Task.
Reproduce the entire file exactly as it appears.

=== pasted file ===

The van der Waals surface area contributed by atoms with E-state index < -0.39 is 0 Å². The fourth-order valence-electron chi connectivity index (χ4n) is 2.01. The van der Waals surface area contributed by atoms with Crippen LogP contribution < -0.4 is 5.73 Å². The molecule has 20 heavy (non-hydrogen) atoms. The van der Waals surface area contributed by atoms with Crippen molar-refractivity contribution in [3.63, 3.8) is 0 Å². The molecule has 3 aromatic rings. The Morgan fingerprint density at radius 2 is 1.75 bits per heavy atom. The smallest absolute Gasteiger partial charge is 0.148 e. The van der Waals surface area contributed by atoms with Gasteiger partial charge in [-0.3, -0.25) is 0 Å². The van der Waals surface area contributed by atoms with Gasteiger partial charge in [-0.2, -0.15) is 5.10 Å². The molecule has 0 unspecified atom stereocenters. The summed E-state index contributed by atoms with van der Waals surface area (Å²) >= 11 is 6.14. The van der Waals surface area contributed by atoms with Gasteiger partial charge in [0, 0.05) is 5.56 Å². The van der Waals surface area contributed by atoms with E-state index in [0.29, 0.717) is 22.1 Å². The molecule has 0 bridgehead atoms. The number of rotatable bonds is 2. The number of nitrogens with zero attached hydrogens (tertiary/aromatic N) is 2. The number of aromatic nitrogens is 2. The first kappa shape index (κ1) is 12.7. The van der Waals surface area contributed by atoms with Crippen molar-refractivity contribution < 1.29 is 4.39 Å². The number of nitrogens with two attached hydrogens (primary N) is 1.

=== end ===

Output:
The van der Waals surface area contributed by atoms with E-state index < -0.39 is 0 Å². The fourth-order valence-electron chi connectivity index (χ4n) is 2.01. The van der Waals surface area contributed by atoms with Crippen LogP contribution < -0.4 is 5.73 Å². The molecule has 20 heavy (non-hydrogen) atoms. The van der Waals surface area contributed by atoms with Crippen molar-refractivity contribution in [3.63, 3.8) is 0 Å². The molecule has 3 aromatic rings. The Morgan fingerprint density at radius 2 is 1.75 bits per heavy atom. The smallest absolute Gasteiger partial charge is 0.148 e. The van der Waals surface area contributed by atoms with Gasteiger partial charge in [-0.3, -0.25) is 0 Å². The van der Waals surface area contributed by atoms with Gasteiger partial charge in [-0.2, -0.15) is 5.10 Å². The molecule has 0 unspecified atom stereocenters. The summed E-state index contributed by atoms with van der Waals surface area (Å²) >= 11 is 6.14. The van der Waals surface area contributed by atoms with Gasteiger partial charge in [0, 0.05) is 5.56 Å². The van der Waals surface area contributed by atoms with E-state index in [0.29, 0.717) is 22.1 Å². The molecule has 0 bridgehead atoms. The number of rotatable bonds is 2. The number of nitrogens with zero attached hydrogens (tertiary/aromatic N) is 2. The number of aromatic nitrogens is 2. The first kappa shape index (κ1) is 12.7. The van der Waals surface area contributed by atoms with Crippen molar-refractivity contribution < 1.29 is 4.39 Å². The number of nitrogens with two attached hydrogens (primary N) is 1.